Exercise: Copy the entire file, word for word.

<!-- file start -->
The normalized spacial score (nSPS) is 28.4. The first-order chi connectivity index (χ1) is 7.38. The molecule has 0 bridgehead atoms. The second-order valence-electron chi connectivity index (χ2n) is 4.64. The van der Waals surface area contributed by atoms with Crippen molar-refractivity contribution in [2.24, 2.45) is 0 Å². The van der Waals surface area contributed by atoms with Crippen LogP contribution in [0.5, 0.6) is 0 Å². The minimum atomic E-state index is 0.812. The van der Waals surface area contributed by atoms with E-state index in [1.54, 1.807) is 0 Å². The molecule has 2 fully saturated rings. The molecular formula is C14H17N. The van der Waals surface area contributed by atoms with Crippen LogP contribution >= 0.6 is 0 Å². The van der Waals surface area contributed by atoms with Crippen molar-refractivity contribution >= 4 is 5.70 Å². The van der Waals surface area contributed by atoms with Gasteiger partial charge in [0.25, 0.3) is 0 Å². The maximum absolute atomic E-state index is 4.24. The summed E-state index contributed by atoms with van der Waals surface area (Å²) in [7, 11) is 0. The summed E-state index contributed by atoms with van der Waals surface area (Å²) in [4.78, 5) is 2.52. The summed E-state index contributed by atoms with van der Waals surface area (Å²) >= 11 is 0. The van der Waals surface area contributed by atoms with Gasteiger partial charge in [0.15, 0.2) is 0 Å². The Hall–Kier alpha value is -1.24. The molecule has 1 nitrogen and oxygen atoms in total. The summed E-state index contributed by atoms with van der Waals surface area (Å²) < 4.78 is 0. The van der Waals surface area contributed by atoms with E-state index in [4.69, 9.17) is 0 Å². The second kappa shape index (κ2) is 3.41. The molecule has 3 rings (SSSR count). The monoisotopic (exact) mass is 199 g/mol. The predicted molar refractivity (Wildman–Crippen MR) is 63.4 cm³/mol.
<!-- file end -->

The normalized spacial score (nSPS) is 28.4. The first-order chi connectivity index (χ1) is 7.38. The molecule has 0 bridgehead atoms. The second-order valence-electron chi connectivity index (χ2n) is 4.64. The van der Waals surface area contributed by atoms with Crippen molar-refractivity contribution in [2.24, 2.45) is 0 Å². The van der Waals surface area contributed by atoms with Crippen LogP contribution in [0.5, 0.6) is 0 Å². The minimum atomic E-state index is 0.812. The van der Waals surface area contributed by atoms with E-state index in [1.54, 1.807) is 0 Å². The molecule has 2 fully saturated rings. The molecular formula is C14H17N. The van der Waals surface area contributed by atoms with Crippen LogP contribution >= 0.6 is 0 Å². The van der Waals surface area contributed by atoms with Crippen molar-refractivity contribution >= 4 is 5.70 Å². The van der Waals surface area contributed by atoms with Gasteiger partial charge in [0.25, 0.3) is 0 Å². The maximum absolute atomic E-state index is 4.24. The summed E-state index contributed by atoms with van der Waals surface area (Å²) in [7, 11) is 0. The summed E-state index contributed by atoms with van der Waals surface area (Å²) in [4.78, 5) is 2.52. The summed E-state index contributed by atoms with van der Waals surface area (Å²) >= 11 is 0. The van der Waals surface area contributed by atoms with Gasteiger partial charge in [0.15, 0.2) is 0 Å². The Hall–Kier alpha value is -1.24. The molecule has 1 nitrogen and oxygen atoms in total. The summed E-state index contributed by atoms with van der Waals surface area (Å²) < 4.78 is 0. The van der Waals surface area contributed by atoms with E-state index in [4.69, 9.17) is 0 Å². The second kappa shape index (κ2) is 3.41. The molecule has 3 rings (SSSR count). The monoisotopic (exact) mass is 199 g/mol. The predicted molar refractivity (Wildman–Crippen MR) is 63.4 cm³/mol.